How to Create Your Leadership Vision

How Knowledge Workers Can Prepare For the Future - Dorie Clark

When you take on a new leadership role, the focus is often on immediate concerns: how to build relationships with your colleagues and direct reports, what to do in your first 90 days, and more. But in addition to these important tactical issues, there’s also a strategic question that frequently gets overlooked: what kind of leader do you want to be?

As I frequently observe in my corporate executive coaching and as I discuss in my “Launch into Leadership” program, it’s essential for leaders to develop a vision not just around their team results, but also around their own personal development goals. If you’ve recently started a new leadership position – or would like to step back and re-energize your current role – you can ask yourself three key questions.

First, who were the leaders who inspired you? In the moment, we sometimes forget that there are many different choices about how to be as a leader. It’s easy to lean into our natural tendencies, such as being aggressive, or conciliatory, or always stretched too thin – or any other patterns that have become invisible to us over time and feel like “just the way things are.”

Instead, though, you can begin to remind yourself of the options by thinking about the leaders who meant something to you in the past. It could be previous bosses, but you can go even further back, to coaches, teachers, university professors, and more. What were they like? What did they do? Why did you find them helpful or inspiring? Reminding yourself of these leaders – all of whom had a unique approach – helps you think about how you might incorporate some of their best traits into your own leadership style, as well.

Second, what do you want to accomplish over the next few months and years? Every leader is encouraged to craft a vision, but too often, it’s focused solely on corporate results: What will your team have accomplished in the next quarter, or by next year? How much will you increase profits? That’s a great start, but it’s also useful to set goals for your own personal growth. What do you want to learn and practice?

It could be technical skills like a new computer language or deepening your understanding of AI, or perhaps sharpening your management abilities in areas like delegation, interpersonal communication, or project management. Identifying and tracking your personal growth helps you maintain a sense of purpose and momentum, even when corporate initiatives may be stalled, and ensures that you’re keeping your skills up to date, regardless of overall market conditions.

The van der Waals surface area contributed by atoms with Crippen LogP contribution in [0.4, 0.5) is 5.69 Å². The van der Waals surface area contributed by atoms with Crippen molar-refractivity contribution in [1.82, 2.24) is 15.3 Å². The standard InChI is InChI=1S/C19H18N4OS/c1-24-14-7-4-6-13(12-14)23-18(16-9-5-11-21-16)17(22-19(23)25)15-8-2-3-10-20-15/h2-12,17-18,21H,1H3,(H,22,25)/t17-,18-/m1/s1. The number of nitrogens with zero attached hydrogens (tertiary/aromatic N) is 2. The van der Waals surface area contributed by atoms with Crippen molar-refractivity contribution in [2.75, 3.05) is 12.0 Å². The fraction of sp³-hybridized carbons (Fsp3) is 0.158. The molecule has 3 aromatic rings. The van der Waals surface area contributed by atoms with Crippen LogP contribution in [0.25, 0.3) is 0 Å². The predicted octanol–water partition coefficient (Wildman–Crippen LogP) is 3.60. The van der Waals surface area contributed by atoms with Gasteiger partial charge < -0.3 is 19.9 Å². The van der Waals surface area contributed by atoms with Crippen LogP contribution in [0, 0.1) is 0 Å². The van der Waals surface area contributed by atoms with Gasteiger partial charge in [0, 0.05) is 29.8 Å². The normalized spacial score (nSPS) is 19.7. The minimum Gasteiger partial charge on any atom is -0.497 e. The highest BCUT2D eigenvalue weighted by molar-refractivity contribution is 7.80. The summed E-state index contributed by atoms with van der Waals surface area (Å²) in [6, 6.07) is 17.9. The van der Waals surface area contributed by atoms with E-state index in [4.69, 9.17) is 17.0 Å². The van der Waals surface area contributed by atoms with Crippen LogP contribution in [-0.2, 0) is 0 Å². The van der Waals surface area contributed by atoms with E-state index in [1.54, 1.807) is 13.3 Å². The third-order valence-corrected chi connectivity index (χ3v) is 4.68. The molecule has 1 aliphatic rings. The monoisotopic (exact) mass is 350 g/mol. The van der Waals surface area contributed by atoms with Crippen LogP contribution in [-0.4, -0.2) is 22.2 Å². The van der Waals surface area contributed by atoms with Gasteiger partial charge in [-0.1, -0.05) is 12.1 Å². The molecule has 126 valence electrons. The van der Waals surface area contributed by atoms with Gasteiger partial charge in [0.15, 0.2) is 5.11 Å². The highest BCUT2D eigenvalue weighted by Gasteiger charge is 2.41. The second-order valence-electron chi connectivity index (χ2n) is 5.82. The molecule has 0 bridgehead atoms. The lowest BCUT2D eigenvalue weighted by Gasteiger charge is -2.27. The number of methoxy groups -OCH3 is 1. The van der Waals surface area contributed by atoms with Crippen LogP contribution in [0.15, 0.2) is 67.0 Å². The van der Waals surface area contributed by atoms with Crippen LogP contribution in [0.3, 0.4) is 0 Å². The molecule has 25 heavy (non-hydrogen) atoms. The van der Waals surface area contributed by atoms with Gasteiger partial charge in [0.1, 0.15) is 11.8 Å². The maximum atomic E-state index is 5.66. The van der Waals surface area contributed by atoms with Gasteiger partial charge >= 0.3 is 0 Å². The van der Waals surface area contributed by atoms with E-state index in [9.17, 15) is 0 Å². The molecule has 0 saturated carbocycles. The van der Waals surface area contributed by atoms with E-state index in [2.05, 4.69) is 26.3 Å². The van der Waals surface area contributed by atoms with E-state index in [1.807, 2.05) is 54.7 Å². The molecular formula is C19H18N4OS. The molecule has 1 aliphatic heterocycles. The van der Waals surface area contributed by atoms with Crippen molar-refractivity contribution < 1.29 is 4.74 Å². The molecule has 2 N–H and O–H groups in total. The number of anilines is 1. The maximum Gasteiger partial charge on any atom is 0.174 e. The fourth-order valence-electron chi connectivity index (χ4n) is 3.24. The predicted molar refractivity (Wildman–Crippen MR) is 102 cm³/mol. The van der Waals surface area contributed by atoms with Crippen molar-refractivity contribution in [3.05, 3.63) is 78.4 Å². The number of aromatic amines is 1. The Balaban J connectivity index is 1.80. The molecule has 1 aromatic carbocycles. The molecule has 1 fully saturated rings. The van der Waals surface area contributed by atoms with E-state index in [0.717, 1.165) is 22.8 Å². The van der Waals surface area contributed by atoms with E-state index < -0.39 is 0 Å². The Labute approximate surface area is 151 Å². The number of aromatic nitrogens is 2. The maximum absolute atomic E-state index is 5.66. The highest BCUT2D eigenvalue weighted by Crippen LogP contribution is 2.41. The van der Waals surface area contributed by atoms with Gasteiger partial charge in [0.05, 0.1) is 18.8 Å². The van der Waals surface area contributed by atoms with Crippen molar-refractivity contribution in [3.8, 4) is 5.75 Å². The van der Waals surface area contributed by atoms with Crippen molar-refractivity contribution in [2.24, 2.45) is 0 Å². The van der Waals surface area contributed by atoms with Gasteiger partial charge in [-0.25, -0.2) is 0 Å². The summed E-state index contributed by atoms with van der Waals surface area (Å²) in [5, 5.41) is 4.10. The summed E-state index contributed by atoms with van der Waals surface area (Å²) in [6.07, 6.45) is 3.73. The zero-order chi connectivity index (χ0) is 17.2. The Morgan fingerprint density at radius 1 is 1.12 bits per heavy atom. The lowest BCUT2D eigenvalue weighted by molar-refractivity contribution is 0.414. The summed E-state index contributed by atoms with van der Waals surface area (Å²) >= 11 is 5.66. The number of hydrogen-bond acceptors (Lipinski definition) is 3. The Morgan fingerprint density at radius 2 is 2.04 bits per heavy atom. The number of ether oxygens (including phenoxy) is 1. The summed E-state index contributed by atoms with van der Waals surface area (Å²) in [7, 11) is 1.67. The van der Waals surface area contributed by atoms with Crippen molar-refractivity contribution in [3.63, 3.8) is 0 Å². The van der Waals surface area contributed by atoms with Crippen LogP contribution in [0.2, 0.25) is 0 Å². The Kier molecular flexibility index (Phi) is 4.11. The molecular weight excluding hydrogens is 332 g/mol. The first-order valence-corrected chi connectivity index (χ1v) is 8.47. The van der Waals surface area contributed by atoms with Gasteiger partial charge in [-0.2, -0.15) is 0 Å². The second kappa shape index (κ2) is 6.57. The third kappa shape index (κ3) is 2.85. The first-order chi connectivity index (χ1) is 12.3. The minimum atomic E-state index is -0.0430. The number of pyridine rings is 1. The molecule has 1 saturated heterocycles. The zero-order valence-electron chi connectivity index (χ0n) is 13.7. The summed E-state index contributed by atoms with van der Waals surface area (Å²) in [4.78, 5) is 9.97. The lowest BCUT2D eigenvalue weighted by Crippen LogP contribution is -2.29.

Third and finally, who do you want to become as a leader? As time passes and exigencies mount, some professionals find that they’ve deviated sharply from their initial vision for themselves. The New York Times interviewed celebrity chef April Bloomfield last year, following charges that she’d allowed a climate of alleged sexual harassment and verbal abuse at the hands of her business partner to persist. As the Times noted, “In her interview, Ms. Bloomfield broke down in tears once: when she acknowledged the distance between the leader she had hoped to be and the leader she became.”

There are always pressures on us as leaders – to turn a profit, cut costs, or keep the output flowing, whether it’s widgets or software or dinner entrees. But we can’t let that become an excuse to focus myopically and ignore conditions around us, or how we’re treating other people. It’s essential, as Bloomfield learned too late, to periodically interrogate ourselves and ask: who do I want to be as a leader, and how am I measuring up right now?

By understanding which leaders have inspired you, what you’d most like to accomplish, and who you want to be as a leader, you can create a powerful vision to help guide you. Hitting your numbers and accomplishing corporate priorities can be meaningful and gratifying. But what’s even better, over time, is working hard to become the kind of person and leader you’re proud to be.

Dorie Clark is a keynote speaker and marketing strategy consultant who teaches at Duke University’s Fuqua School of Business. She is the author of Entrepreneurial You, Reinventing You, and Stand Out, which was named the #1 leadership book of the year by Inc. magazine. A former presidential campaign spokeswoman, the New York Times described her as an “expert at self-reinvention and helping others make changes in their lives.” You can download her Stand Out self-assessment workbook.

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